“Beware What You Are Planting.”

Beware What You Are Planting

Dominique Pire 2 Sam. 11:1-4; 5-10, 13-17; Mark 4: 26-34

I received an email early this morning from someone criticizing me for not attending a reception for along time colleague in Oakland last night, ripping me up one side and down the other.  Frankly the reason I did not go was because with the Super Bowl preparations and shut down of certain areas,   it would have taken me four to five hours to go and come; I will take Louie out for lunch after the Super Bowl and congratulate him on his book. That was all. Another wanting to know “Are you participating in the demonstrations for the  homeless, or are  you going to be a loner and do you own thing?”
And I suppose I am simply going to be a “loner”, “doing my own thing”–I will feed people, hang out with them, and  do the vigils at City Hall and the Federal Building.  What I have discovered is that my energy and time is best spent working with the individuals who are being hurt by all that is going on. One person is angry because we are doing the Tenderloin Stations of the Cross differently–this year we are  using students and homeless people as the participants. I am just doing it differently, nothing more, nothing less. No one has time to talk on the phone or in person–always by email or Facebook.  It is easy to say things when you do not have to look at the pain in the person’s eyes, here the pain in his voice, it is so easy. Email and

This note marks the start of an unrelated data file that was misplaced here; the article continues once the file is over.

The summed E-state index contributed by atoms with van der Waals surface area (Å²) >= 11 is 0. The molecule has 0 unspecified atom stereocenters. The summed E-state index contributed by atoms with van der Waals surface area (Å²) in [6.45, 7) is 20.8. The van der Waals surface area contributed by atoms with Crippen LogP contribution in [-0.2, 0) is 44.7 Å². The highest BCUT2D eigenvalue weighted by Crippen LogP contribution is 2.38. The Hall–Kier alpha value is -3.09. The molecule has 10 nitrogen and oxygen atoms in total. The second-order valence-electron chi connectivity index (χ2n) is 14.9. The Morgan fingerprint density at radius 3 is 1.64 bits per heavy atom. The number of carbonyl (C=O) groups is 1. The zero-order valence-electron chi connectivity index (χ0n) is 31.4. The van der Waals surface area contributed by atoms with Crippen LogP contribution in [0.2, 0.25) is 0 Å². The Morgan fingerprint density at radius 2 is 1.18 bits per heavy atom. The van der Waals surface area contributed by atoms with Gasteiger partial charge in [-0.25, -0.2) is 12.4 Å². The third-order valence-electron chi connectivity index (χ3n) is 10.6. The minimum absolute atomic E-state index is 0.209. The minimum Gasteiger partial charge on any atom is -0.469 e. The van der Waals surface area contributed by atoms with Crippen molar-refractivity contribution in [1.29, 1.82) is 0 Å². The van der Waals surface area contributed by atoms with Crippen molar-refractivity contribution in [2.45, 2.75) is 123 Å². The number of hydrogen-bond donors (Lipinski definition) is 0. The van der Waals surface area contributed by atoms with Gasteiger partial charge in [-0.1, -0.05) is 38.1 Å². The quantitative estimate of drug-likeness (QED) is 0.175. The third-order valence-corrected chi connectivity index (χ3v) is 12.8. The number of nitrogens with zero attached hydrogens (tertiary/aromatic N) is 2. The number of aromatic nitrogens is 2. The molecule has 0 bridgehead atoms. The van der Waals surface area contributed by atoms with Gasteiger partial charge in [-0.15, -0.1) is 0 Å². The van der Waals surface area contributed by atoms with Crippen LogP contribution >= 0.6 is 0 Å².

Facebook are excellent tools–but they can be destructive and  painful.

Fr. Pire wrote: “There is perhaps no surer road to peace than the one that starts from little islands and oases of genuine kindness, islands  and oases constantly growing in number and being continually joined together until eventually they ring the world.”

Fr. Pire hits the nail on the head of what we are called to do. Like David, we are screw ups, all of us. Each finger we point at another there are four pointing back at us.  But in Christ we can get up off our feet, dust the dust off our knees and give some genuine kindness. Kindness comes in the words we write, it comes in the way we treat people personally, it comes in not putting our own expectations on them, but letting them grow and move on their own. Deo Gratis! Thanks be to God!


Temenos Catholic Worker

P.O. Box 642656

San Francisco, CA 94164


Fr. River Damien Sims


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